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Tacitus: Nero and Agrippina (Annals 12-14)

 
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About this Course

About the Course

In this course Dr Ed Bispham (University of Oxford) explores Books 12-14 of Tacitus’ Annals, focusing in particular on the figures of Nero and Agrippina the Younger. In the first lecture we think about the hexadic structure of Tacitus’ Annals as a whole and the significance of Agrippina as one of the few figures who features heavily in more than one hexad. In the second lecture, we think about Agrippina not simply as the wife or mother of the emperors, but as an exerciser of power in her own right, before turning in the third lecture to the ways in which Agrippina exploits the status and prestige of the Julio-Claudian dynasty to consolidate her own position. In the fourth lecture, we think about Agrippina’s alleged incestuous relationship with Nero, and what its portrayal in the Annals can tell us about how Tacitus works as historian, before turning in the fifth lecture to think about Nero’s relationship with the Senate – especially in the early part of his reign. Finally, in the sixth lecture, we think about the use of freedmen and -women in the reigns of Claudius and Nero, including the figures of Acte, Pallas, Polyclitus and Anicetus.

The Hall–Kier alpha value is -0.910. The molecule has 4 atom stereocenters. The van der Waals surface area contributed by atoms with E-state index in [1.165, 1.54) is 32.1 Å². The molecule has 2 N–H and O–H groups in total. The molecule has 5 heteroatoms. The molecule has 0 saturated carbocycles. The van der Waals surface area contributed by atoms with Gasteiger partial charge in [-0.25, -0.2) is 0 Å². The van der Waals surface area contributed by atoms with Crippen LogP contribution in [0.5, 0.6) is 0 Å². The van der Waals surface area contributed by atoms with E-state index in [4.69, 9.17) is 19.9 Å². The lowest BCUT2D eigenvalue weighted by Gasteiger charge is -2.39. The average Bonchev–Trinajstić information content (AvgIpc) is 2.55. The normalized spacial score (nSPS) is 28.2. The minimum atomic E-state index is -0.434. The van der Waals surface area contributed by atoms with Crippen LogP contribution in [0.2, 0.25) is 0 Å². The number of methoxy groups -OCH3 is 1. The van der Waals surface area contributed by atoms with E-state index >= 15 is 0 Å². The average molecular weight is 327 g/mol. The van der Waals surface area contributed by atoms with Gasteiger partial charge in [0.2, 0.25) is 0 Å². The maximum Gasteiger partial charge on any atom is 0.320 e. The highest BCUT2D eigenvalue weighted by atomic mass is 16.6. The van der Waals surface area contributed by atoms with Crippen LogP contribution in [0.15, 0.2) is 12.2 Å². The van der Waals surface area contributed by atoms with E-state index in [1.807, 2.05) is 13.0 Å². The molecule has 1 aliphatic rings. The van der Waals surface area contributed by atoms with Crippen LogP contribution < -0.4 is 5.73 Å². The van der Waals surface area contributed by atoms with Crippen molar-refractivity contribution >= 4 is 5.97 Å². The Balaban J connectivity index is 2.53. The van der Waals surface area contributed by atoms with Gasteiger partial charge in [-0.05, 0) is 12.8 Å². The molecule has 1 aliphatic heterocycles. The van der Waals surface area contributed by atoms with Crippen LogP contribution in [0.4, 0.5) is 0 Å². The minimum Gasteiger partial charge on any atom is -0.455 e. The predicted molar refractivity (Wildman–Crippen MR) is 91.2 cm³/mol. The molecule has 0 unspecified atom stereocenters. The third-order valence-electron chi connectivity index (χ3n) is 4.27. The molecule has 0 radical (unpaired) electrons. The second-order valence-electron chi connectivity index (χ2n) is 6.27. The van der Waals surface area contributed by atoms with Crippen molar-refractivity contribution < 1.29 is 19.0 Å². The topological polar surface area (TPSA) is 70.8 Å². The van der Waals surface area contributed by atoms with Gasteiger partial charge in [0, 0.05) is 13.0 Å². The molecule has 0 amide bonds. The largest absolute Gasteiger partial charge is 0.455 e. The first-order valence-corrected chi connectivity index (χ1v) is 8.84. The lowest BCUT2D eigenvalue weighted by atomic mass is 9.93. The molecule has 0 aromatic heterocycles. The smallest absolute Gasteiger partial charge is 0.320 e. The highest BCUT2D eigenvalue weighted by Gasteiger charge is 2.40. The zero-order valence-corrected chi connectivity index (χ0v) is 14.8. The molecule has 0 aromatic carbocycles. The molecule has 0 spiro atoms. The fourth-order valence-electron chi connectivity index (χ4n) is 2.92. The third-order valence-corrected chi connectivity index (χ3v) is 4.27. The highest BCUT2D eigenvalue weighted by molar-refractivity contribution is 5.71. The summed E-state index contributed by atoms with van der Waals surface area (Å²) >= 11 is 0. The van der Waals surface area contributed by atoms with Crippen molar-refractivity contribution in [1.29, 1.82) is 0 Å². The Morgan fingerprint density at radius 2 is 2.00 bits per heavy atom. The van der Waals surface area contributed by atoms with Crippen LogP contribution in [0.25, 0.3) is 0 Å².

About the Lecturer

Ed is interested in all areas of antiquity, the classical world and its interlocutors. At Oxford, he teaches most ancient history papers. For the past decade and a bit more he has been thinking about how historians should and can use archaeological data, and vice versa. He has been very lucky to be able to go to the mountains in central Italy and think about this while other people shovel large amounts of soil around. Currently he is chairman of the Sub-Faculty of Ancient History and Classical Archaeology: his present project involves trying to find out what this means in practice.

His research interests fall broadly into three categories at the moment: the history, archaeology and epigraphy of Italy, especially the impact of the Roman conquest; the political and cultural history of the Roman Republic; early Roman historiography. He is Co-Director of the Sangro Valley Project (Phase II), with Prof. Susan Kane, of Oberlin College, Ohio.

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